The peace process in Northern Ireland has been hailed, variously, as the successful resolution to one of the world's most intractable conflicts, and as a failed attempt to reconcile the conflciting claims of the two main ethnonationalist communities. At both these points, and at every other point along the continuum, recognition is given to the centrality of education. This article looks at the role played by adult learning, and contrasts two fundamentally different apporaoches. In one, Enlightenment assumptions about the power of knowledge to dispel prejudice have run alongside attempts to create a world of shared values; in the other, a postmodern acceptance of different cultures has accompnaied a peace process that builds upon ethnic diistinctions. As with the Dayton Accord and with other peace agreements brokered with international assistance, the consociational model of governance has been chosen for Northern Ireland in order to create a political equilibrium between the unionists and nationalists. Such a political framework reverses the direction of previous integrationist educational policies in favour of a celebration of difference, an approach that is fraught with difficulties.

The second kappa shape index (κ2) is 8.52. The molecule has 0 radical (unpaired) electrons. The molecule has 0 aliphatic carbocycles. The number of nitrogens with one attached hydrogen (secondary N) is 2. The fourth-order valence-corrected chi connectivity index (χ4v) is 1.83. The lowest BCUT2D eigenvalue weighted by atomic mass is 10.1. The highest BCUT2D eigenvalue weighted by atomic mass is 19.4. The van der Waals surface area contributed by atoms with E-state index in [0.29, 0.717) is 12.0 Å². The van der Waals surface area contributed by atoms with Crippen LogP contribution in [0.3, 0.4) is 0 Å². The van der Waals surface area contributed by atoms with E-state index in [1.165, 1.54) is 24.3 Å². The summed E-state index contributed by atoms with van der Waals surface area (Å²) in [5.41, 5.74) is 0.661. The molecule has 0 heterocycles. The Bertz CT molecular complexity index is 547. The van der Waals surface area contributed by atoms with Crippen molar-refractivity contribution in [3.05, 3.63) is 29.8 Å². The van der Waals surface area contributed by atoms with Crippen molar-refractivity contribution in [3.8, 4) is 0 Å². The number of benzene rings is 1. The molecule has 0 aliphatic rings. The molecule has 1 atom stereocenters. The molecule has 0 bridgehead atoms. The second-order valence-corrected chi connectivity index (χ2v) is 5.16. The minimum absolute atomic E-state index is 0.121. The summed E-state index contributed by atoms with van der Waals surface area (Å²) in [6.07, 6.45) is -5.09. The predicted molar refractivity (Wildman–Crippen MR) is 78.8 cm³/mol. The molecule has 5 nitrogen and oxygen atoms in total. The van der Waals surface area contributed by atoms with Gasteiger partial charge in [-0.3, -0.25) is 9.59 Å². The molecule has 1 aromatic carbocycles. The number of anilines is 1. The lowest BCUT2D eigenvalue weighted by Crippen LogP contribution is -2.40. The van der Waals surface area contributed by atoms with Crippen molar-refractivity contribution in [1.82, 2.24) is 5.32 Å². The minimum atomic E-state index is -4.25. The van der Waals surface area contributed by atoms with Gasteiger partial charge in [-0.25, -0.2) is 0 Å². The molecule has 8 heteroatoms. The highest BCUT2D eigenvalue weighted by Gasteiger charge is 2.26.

ASJC Scopus subject areas
- Sociology and Political Science